||The media is invited to join The Sopranos
TV actress, Aida Turturro, as she tours the Penn Rodebaugh
Diabetes Center. After the tour, the media is also
welcome to attend a discussion between Turturro and several
Penn diabetes patients as they talk about the daily challenges
of living with diabetes. Turturro has Type 2 diabetes and will
share her personal story of struggle with the disease.
Tuesday, June 6
12:30 p.m. Turturro tours the Penn Rodebaugh Diabetes Center
12:40 p.m. Welcoming remarks and introduction by Dr. Mark
Schutta, Medical Director, Penn Rodebaugh Diabetes Center
12:45 p.m. Turturro addresses group of Penn diabetes patients
1:05 p.m. Q & A with Turturro
1:20 p.m. Turturro signs autographs
(Across the street from the Hospital of the University of Pennsylvania)
Civic Center Boulevard at 34th Street
Philadelphia, PA 19104
4th Floor, Penn Rodebaugh Diabetes Center & Gates Conference
**Valet & garage parking available at Penn Tower building**
NOTE: This is NOT open to the general public.
Aida Turturro has appeared on stage and screen as many different
characters, but no doubt her most famous role to date is that of
Tony Soprano’s sister Janice on the award winning and critically
acclaimed HBO series, The Sopranos, for six seasons.
However, her many fans may not realize that she has struggled with
diabetes for a number of years. She is now sharing her personal
story to encourage those with or at-risk for diabetes to get in
control of the condition to avoid life-threatening complications.
She wants to stress the importance of managing the condition on
a daily basis. Her appearance is part of a diabetes awareness campaign
funded by sanofi-aventis.
PENN’S DEDICATION TO DIABETES CARE:
The Penn Rodebaugh Diabetes Center at the Hospital of the
University of Pennsylvania is dedicated to the treatment
and prevention of diabetes and advancing clinical research. Unique
to the Philadelphia region, we provide comprehensive care exclusively
for patients with diabetes, pre-diabetes and other endocrine problems.
As part of a world-class academic medical center, we offer a multidisciplinary
team of diabetes specialists and endocrinologists using advanced
clinical therapies and the latest research.
Also, we offer a family-oriented approach to patient care by providing
a variety of services to help our patients and their families manage
the disease and develop a healthy, normal lifestyle. Family and
friends are invited to: attend office visits to learn about our
educational programs; learn techniques for daily management of the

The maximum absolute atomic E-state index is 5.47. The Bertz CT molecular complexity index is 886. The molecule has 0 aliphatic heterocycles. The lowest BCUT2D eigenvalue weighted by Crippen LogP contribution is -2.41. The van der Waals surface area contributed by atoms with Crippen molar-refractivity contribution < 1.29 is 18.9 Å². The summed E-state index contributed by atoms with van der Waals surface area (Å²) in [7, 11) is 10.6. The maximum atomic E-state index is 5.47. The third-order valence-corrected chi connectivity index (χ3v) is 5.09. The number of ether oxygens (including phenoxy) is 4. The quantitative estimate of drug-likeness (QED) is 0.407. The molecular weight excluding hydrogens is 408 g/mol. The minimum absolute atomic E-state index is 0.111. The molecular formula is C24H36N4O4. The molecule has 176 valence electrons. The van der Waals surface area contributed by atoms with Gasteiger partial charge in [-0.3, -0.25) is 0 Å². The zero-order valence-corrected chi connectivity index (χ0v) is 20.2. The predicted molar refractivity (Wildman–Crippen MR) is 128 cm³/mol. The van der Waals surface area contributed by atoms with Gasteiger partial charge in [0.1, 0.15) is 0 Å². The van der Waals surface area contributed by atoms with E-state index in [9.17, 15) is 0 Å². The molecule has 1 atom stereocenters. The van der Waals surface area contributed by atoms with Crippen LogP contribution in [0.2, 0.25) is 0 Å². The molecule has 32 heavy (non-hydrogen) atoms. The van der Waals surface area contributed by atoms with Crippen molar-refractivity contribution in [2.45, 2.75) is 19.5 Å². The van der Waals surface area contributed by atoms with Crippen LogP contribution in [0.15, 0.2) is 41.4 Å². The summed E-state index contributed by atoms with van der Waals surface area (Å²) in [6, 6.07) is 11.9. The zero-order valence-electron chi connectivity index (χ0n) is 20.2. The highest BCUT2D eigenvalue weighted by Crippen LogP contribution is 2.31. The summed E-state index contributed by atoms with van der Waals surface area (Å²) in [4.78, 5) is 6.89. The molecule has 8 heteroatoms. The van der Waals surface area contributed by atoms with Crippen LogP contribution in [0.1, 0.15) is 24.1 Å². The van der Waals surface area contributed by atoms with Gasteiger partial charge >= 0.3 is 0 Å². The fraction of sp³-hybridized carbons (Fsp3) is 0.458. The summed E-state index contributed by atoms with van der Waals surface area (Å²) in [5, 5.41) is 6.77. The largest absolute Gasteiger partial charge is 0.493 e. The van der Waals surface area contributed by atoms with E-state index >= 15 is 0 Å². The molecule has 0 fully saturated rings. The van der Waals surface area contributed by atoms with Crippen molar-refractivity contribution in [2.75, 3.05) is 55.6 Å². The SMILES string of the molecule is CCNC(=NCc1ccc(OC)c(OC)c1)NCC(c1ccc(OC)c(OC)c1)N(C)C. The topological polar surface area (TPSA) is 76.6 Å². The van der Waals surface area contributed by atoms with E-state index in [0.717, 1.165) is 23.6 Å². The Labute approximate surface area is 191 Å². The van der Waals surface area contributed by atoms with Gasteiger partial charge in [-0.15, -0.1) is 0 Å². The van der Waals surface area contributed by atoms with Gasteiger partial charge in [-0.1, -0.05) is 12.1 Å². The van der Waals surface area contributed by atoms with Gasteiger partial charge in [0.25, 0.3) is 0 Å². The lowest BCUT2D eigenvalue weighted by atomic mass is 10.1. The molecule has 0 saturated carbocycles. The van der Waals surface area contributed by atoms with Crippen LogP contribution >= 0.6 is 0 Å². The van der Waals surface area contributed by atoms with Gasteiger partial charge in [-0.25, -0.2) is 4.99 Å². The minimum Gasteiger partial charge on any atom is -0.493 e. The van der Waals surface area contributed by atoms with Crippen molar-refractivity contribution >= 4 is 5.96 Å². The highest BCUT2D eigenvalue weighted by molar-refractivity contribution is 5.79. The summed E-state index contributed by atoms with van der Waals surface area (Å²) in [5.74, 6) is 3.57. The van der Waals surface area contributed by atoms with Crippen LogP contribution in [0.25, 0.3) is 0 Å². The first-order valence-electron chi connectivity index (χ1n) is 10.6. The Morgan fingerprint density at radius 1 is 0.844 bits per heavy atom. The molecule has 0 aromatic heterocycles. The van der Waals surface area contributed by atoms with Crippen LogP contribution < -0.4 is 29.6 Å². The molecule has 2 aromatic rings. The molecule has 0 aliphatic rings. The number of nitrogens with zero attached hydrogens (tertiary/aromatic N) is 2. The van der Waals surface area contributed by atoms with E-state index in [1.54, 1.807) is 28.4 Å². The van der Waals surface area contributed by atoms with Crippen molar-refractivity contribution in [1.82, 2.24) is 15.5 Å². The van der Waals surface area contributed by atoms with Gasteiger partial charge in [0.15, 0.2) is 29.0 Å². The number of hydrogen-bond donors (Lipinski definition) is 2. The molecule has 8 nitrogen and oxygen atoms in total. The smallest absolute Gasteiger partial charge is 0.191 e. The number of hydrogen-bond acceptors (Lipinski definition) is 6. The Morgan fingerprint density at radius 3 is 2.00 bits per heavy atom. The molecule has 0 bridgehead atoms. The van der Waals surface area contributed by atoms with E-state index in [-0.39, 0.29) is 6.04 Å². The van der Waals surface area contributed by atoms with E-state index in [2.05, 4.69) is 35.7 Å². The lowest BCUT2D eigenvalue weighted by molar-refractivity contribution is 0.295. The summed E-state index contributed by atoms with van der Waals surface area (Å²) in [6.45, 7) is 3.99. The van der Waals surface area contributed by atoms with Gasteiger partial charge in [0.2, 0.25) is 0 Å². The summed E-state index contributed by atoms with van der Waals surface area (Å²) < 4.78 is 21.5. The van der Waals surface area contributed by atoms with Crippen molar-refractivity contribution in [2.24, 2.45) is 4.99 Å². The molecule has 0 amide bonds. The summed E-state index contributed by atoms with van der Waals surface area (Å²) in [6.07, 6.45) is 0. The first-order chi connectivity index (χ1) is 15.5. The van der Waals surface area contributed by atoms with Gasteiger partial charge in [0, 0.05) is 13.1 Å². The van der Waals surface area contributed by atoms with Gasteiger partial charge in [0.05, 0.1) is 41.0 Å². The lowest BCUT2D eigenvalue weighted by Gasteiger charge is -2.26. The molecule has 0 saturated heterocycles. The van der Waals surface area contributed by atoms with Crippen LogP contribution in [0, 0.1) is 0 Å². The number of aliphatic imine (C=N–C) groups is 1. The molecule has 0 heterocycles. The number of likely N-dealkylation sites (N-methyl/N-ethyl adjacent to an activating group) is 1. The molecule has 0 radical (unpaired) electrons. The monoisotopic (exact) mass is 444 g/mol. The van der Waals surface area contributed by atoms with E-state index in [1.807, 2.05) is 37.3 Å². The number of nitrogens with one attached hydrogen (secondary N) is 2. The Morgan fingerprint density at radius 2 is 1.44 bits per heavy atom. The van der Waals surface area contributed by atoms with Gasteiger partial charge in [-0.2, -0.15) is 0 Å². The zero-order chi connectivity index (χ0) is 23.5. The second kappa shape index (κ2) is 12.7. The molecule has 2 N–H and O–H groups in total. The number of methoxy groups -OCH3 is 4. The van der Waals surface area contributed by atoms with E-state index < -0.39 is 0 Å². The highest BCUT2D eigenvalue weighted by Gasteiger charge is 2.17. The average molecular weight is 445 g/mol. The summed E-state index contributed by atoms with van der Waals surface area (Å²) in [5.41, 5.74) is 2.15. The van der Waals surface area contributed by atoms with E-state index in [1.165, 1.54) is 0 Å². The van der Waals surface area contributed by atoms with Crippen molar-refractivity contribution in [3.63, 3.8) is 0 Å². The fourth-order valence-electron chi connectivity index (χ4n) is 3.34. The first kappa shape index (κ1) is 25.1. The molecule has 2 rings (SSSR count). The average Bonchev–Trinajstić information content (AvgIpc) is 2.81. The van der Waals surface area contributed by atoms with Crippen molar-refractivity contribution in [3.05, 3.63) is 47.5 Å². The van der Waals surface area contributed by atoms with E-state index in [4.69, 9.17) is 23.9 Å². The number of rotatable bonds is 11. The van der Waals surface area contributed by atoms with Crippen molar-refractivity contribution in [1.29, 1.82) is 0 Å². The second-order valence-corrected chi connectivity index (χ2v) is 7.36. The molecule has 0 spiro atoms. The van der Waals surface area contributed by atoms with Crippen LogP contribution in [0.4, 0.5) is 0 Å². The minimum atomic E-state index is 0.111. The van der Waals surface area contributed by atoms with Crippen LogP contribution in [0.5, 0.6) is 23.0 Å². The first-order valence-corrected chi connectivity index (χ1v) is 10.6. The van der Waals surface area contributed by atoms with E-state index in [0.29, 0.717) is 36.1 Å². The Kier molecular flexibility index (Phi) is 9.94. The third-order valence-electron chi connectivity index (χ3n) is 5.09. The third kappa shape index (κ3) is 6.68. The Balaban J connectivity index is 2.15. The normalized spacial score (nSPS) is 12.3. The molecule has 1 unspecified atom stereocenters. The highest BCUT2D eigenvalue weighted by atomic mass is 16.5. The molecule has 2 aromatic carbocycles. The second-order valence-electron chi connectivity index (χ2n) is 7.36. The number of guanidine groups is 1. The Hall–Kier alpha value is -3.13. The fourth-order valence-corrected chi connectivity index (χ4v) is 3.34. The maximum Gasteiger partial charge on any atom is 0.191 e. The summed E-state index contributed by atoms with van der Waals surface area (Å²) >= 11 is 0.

disease; and use our interactive computers and video equipment available
in our waiting areas during office visits.
Under our guidance, patients manage the disease through: eating
a healthy diet; taking medicine as prescribed; self-monitoring blood
glucose; exercising; taking care of the skin and feet; and becoming
an active member with the health care team.
Editor's Notes: Aida Turturro will be available
for one-on-one media interviews for 30 minutes before the tour in
the Gates conference room on 4 Penn Tower.
Diabetes is a chronic disease affecting more than six percent of
the U.S. population or 18.2 million people. Diabetes is linked to
heart and kidney disease, strokes and other serious health problems.
Diabetes results when the body either does not produce insulin or
cannot use it properly. Insulin is a hormone that your body needs
to convert sugar, starches, and other food into energy for living.
Although there is no cure for diabetes, it can be controlled.
PENN Medicine is a $2.9 billion enterprise
dedicated to the related missions of medical education, biomedical
research, and high-quality patient care. PENN Medicine consists
of the University of Pennsylvania School of Medicine (founded in
1765 as the nation's first medical school) and the University of
Pennsylvania Health System.
Penn's School of Medicine is ranked #2 in the nation for receipt
of NIH research funds; and ranked #3 in the nation in U.S.News &
World Report's most recent ranking of top research-oriented medical
schools. Supporting 1,400 fulltime faculty and 700 students, the
School of Medicine is recognized worldwide for its superior education
and training of the next generation of physician-scientists and
leaders of academic medicine.
The University of Pennsylvania Health System includes three
hospitals [Hospital of the University of Pennsylvania, which is
consistently ranked one of the nation's few "Honor Roll"
hospitals by U.S.News & World Report; Pennsylvania Hospital,
the nation's first hospital; and Penn Presbyterian Medical Center];
a faculty practice plan; a primary-care provider network; two multispecialty
satellite facilities; and home care and hospice.